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Win Blevins

Win Blevins

Win Blevins, of Cherokee, Irish, and Welsh descent, is from a family that was on the move, always west. Win's childhood was spent roaming, his dad a railroad man. Win listened to the whistles blow at night and wanted to go wherever the trains went.

Using scholarships, Win ran through a succession of colleges, receiving his master's degree, with honors, in English from Columbia University. He taught at Purdue University, then received a fellowship to attend USC. Win became a newspaperman—a music, theater, and film critic for both major Los Angeles papers. In 1972 he took the big leap—he quit his job to write out his passions, exploring wild places full time. His greatest passion has been to set the stories of these places, their people and animals, colors and smells, into books.

Win climbed mountains for ten years. He's rafted rivers in the west, particularly the Snake and the San Juan, and was briefly a river guide. His love of the great Yellowstone River gave him a fine appreciation for the people who first loved these wild places. Along the way, Win lost the use of his legs and learned to sail, deciding a boat was a good place for a man without legs. He regained the use of his legs and maintains his love of the open seas.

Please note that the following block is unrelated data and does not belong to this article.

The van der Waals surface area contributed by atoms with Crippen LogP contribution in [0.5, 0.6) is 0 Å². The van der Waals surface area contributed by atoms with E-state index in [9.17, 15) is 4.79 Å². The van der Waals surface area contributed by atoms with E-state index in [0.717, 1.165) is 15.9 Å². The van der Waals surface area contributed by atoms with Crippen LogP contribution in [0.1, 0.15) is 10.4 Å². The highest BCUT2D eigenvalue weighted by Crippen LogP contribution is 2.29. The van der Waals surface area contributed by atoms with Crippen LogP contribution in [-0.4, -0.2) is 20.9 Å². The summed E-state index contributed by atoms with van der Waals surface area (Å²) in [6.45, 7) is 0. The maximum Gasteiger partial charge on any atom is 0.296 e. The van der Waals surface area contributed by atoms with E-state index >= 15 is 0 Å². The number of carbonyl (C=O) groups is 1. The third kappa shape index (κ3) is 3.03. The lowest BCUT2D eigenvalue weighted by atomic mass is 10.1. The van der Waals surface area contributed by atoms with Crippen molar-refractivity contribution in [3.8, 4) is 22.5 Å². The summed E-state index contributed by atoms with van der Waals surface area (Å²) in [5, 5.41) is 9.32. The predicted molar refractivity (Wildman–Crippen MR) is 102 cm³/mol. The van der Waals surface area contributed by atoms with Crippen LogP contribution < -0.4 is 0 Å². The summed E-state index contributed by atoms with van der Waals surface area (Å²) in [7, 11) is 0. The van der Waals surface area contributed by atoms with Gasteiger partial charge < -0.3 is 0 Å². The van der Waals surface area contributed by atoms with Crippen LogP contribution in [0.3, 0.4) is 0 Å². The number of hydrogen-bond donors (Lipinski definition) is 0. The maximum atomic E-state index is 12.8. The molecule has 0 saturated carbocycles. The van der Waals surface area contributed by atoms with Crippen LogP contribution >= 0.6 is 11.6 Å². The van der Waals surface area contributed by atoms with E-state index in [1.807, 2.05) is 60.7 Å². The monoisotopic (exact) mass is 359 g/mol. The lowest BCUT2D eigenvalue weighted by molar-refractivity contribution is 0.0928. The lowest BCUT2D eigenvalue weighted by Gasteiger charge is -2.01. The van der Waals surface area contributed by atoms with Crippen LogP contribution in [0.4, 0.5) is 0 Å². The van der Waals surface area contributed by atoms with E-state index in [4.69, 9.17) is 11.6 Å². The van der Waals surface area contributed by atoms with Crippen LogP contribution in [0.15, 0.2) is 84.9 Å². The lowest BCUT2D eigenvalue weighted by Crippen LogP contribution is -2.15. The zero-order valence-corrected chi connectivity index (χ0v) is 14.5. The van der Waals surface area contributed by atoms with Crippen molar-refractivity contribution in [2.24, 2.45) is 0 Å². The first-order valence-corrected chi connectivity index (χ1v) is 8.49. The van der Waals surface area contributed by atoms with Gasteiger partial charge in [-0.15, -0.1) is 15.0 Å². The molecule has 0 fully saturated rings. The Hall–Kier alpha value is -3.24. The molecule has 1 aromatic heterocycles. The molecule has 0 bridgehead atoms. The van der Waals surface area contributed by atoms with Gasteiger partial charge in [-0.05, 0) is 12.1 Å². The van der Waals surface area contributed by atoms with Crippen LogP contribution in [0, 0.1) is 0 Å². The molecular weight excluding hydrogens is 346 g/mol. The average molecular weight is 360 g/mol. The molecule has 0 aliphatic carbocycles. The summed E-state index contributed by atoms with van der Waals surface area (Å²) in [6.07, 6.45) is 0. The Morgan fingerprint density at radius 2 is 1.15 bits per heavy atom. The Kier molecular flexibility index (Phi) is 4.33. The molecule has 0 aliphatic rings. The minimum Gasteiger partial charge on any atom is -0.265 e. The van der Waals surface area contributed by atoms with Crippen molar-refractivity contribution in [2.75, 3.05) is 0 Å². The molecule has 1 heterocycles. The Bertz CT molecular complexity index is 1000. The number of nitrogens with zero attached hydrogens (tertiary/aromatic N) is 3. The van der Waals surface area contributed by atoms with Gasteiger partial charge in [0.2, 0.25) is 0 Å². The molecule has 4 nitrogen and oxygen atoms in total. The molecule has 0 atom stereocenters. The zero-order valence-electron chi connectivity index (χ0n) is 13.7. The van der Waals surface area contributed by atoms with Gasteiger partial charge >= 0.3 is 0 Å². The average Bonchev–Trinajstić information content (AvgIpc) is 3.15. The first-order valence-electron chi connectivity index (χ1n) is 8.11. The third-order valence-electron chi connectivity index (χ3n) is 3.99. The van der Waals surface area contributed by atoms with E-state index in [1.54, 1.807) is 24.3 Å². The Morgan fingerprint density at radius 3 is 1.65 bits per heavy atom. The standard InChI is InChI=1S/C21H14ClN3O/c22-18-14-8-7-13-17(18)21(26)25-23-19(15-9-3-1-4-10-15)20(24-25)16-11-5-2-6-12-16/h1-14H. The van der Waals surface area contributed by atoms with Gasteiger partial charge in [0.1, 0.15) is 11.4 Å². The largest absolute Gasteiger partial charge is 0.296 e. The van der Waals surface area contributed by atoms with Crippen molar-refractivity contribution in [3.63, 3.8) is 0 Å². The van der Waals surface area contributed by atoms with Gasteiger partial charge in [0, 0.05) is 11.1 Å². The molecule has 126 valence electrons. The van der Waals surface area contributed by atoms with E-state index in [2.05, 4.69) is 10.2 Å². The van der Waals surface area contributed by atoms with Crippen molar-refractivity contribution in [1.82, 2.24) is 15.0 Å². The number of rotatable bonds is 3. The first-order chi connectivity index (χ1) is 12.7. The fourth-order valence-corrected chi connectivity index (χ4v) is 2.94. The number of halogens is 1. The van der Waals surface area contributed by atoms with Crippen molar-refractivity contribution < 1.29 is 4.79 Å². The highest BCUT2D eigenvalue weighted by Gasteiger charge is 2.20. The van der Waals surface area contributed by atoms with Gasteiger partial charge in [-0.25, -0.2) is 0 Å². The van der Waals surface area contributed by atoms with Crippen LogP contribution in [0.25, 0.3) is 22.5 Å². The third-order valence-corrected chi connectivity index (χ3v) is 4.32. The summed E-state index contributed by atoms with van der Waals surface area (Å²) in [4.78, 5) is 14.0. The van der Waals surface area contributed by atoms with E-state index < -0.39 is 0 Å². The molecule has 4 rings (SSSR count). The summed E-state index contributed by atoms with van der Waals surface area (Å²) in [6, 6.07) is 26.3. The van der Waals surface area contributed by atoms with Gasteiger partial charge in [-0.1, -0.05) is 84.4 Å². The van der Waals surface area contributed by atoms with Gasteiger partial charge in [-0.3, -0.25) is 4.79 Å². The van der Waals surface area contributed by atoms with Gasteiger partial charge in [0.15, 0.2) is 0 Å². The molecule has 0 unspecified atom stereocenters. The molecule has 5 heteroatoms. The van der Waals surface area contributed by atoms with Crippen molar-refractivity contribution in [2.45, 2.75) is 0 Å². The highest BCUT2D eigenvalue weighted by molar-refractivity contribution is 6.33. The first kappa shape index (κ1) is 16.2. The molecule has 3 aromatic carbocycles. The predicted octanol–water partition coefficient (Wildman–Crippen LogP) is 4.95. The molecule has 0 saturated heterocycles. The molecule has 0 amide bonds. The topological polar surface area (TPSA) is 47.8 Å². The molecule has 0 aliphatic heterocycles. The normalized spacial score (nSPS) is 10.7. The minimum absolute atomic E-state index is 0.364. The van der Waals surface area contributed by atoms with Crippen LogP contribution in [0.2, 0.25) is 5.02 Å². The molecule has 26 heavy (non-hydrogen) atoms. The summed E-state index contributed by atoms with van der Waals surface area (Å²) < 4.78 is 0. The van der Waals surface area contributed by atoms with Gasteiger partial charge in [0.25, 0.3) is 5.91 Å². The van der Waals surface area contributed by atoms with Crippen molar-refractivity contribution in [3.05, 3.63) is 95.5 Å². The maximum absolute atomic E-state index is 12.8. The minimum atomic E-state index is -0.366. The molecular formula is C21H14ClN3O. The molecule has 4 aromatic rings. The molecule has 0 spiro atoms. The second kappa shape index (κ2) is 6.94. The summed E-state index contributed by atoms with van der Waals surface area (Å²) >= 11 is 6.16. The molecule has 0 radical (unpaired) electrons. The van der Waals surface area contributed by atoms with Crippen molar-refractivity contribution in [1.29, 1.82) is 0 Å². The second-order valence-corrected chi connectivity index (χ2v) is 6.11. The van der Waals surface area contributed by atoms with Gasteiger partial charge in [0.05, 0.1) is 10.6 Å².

Win is a NYTimes bestselling novelist. He has written many books about the mountain trappers and is known for his “mastery of western lore.” His notable works include Stone SongSo Wild a Dream, and Dictionary of the American West. Blevins has won numerous awards, including being named winner of the Owen Wister Award for Lifetime Achievement in writing literature of the West, being selected for the Western Writers Hall of Fame, being named ‘Writer of the Year' by Wordcraft Circle of Native Writers three timesand winning two Spur Awards for Novel of the West.

He lives quietly in the Southwest. His passions grow with time—his wife Meredith, the center of his life, and their numerous kids and grandkids. Classical music, baseball, roaming red rock mesas in the astonishing countryside, playing music… He considers himself blessed to be one of the people creating new stories about the west and is proud to call himself a member of the world's oldest profession—storyteller.

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